In his earlier years, Mr. Harold Allen made a notable contribution to the industrial life of Bedford and, in addition, he will be remembered in the town and county for his public-spirited service to the community in civic and other spheres, in particular, as the High Sheriff of Bedfordshire in 1925.

In addition to his normal business responsibilities with the company, Mr. Harold Alien also devoted much time and rendered valuable assistance to the work of a number of important bod1es, including the council of the British Electrical and Allied Manufacturers' Association and the Grand Council of the Federation of British Industries. He was also a member of the Institutions of Civil Engineers and Mechanical Engineers.

Apart from his business activities, he had a deep love of music, art and literature, and also had a genius for being friendly and g1ving help and gu1dance. These attributes together with his interest for the well-being of the company's junior employees, led to Mr. Harold Allen giving talks to the students and apprentices with a view to creating a real enthusiasm for life as the only way to the attainment of success.

Harold Alien never had a personality as strong as that of his brother the late Sir Richard Allen; but in strength of mind and character he matched him. To the great benefit of the firm their interests were complementary as much as similar. Thus while Sir Richard played an active part in the affa1rs of the Institution of Mechanical Engineers and was its president in 1928 and was equally active in other public ways' becoming very widely known and respected by engineers the world over, Harold devoted h1mself wholeheartedly to the business interests of the firm and the similar interests of engineering firms in general. Probably it was as much through his sagacity as through any one else's that his firm survived relatively less scathed that many others from the years of deep industrial depression of the thirties.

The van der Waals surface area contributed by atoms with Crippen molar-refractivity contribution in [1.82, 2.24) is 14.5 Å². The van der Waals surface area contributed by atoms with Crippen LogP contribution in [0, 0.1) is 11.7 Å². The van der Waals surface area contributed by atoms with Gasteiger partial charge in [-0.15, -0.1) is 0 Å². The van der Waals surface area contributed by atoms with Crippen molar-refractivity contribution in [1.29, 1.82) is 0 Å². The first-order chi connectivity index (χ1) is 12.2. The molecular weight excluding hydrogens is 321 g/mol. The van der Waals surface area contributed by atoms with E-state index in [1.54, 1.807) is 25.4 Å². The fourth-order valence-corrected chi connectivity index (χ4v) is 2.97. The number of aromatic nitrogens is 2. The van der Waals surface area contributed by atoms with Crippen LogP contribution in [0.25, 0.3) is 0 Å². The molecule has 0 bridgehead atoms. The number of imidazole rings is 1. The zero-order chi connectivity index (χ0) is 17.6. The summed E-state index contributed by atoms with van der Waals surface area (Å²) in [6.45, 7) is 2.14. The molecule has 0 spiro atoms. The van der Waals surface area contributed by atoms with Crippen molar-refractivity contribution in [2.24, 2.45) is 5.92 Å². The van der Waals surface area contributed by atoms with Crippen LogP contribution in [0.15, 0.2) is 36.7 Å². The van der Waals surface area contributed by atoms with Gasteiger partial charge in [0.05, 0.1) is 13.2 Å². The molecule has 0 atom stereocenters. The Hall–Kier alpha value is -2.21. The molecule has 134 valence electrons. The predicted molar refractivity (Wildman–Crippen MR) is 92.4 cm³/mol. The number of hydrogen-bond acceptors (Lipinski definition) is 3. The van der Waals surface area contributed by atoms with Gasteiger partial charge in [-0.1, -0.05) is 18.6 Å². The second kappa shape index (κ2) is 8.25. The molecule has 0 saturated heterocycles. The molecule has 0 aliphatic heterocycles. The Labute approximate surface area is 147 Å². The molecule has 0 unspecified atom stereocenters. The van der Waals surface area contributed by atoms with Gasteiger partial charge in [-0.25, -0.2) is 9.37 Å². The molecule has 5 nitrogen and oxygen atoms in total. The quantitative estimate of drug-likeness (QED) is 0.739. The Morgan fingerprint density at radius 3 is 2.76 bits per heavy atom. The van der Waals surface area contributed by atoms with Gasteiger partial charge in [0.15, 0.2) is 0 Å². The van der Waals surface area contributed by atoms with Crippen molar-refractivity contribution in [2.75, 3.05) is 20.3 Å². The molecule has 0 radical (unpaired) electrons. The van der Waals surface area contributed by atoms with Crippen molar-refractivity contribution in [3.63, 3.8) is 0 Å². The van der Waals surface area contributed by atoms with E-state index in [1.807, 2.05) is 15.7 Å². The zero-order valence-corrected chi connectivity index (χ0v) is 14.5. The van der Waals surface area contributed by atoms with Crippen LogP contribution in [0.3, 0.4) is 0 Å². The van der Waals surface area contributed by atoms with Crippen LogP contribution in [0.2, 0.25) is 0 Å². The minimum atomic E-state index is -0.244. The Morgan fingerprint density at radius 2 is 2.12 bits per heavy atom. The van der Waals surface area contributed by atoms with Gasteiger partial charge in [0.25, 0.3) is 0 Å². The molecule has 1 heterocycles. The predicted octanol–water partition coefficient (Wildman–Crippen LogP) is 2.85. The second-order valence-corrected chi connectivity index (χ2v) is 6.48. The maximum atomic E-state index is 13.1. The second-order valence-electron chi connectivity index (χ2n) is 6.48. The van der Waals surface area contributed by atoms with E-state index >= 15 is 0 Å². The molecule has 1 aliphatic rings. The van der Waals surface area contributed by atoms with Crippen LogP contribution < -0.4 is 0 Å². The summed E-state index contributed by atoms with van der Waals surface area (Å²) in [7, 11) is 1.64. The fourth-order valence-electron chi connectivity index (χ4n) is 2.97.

Much less widely known than his elder brother, he was just as much respected by those who did meet him on business and on the councils of B.E.A.M.A. and the F.B.l., and his work for the firm was invaluable. Perhaps his outstanding service to the firm was to bequeath to it two sons in whose hands, primarily, its fortunes now rest.


1960 Obituary [2]

Mr. Harold Gwynne Allen, M.A., who died on 22nd January at the age of 85 was the third son of William Henry Allen, founder of the firm of W. H. Allen, Sons and Company, Ltd., of Bedford. After being educated at Westminster School and Trinity College, Cambridge, and acquiring an engineering training in his father's works and at the Fairfield Shipbuilding and Engineering Company, Ltd., he joined the staff of W. H. Allen, Sons and Company. For the rest of his life he devoted the greater part of his energies to ensuring that the firm flourished. For 50 years he was a director and he was deputy-chairman from 1928 until he retired only last June.